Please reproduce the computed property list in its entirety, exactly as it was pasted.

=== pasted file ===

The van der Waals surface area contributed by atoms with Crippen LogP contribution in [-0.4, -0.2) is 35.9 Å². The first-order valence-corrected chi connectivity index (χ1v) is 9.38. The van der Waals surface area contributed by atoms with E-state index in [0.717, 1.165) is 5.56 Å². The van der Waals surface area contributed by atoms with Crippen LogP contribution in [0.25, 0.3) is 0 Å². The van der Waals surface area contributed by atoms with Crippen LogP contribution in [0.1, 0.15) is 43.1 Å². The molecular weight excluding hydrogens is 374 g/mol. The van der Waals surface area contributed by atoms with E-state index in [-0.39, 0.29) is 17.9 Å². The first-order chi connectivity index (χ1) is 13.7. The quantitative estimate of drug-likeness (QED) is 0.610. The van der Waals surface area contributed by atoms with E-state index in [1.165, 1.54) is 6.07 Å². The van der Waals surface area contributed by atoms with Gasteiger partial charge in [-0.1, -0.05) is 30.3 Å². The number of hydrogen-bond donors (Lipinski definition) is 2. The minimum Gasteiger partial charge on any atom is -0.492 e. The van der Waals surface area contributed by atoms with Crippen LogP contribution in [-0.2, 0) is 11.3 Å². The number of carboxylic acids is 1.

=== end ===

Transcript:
The van der Waals surface area contributed by atoms with Crippen LogP contribution in [-0.4, -0.2) is 35.9 Å². The first-order valence-corrected chi connectivity index (χ1v) is 9.38. The van der Waals surface area contributed by atoms with E-state index in [0.717, 1.165) is 5.56 Å². The van der Waals surface area contributed by atoms with Crippen LogP contribution in [0.25, 0.3) is 0 Å². The van der Waals surface area contributed by atoms with Crippen LogP contribution in [0.1, 0.15) is 43.1 Å². The molecular weight excluding hydrogens is 374 g/mol. The van der Waals surface area contributed by atoms with E-state index in [-0.39, 0.29) is 17.9 Å². The first-order chi connectivity index (χ1) is 13.7. The quantitative estimate of drug-likeness (QED) is 0.610. The van der Waals surface area contributed by atoms with E-state index in [1.165, 1.54) is 6.07 Å². The van der Waals surface area contributed by atoms with Gasteiger partial charge in [-0.1, -0.05) is 30.3 Å². The number of hydrogen-bond donors (Lipinski definition) is 2. The minimum Gasteiger partial charge on any atom is -0.492 e. The van der Waals surface area contributed by atoms with Crippen LogP contribution in [-0.2, 0) is 11.3 Å². The number of carboxylic acids is 1.